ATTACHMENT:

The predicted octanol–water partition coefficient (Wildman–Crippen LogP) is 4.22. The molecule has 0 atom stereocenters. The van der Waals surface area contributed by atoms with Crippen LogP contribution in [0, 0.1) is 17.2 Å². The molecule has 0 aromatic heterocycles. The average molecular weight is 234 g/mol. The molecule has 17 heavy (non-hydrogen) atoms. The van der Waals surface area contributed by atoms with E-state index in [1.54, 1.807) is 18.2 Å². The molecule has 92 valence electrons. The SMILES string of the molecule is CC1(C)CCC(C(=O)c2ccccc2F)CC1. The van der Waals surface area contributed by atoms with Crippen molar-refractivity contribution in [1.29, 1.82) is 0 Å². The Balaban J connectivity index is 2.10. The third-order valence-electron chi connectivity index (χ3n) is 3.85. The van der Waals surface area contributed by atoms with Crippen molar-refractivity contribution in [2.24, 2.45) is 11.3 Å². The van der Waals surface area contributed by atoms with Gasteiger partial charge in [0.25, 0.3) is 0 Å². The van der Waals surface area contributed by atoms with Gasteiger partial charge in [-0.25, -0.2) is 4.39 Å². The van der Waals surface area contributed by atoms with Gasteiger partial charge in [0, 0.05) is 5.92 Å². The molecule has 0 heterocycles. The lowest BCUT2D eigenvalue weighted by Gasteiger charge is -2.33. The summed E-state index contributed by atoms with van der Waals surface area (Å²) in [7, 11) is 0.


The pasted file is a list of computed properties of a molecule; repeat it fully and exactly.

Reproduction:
The predicted octanol–water partition coefficient (Wildman–Crippen LogP) is 4.22. The molecule has 0 atom stereocenters. The van der Waals surface area contributed by atoms with Crippen LogP contribution in [0, 0.1) is 17.2 Å². The molecule has 0 aromatic heterocycles. The average molecular weight is 234 g/mol. The molecule has 17 heavy (non-hydrogen) atoms. The van der Waals surface area contributed by atoms with E-state index in [1.54, 1.807) is 18.2 Å². The molecule has 92 valence electrons. The SMILES string of the molecule is CC1(C)CCC(C(=O)c2ccccc2F)CC1. The van der Waals surface area contributed by atoms with Crippen molar-refractivity contribution in [1.29, 1.82) is 0 Å². The Balaban J connectivity index is 2.10. The third-order valence-electron chi connectivity index (χ3n) is 3.85. The van der Waals surface area contributed by atoms with Crippen molar-refractivity contribution in [2.24, 2.45) is 11.3 Å². The van der Waals surface area contributed by atoms with Gasteiger partial charge in [0.25, 0.3) is 0 Å². The van der Waals surface area contributed by atoms with Gasteiger partial charge in [-0.25, -0.2) is 4.39 Å². The van der Waals surface area contributed by atoms with Gasteiger partial charge in [0, 0.05) is 5.92 Å². The molecule has 0 heterocycles. The lowest BCUT2D eigenvalue weighted by Gasteiger charge is -2.33. The summed E-state index contributed by atoms with van der Waals surface area (Å²) in [7, 11) is 0.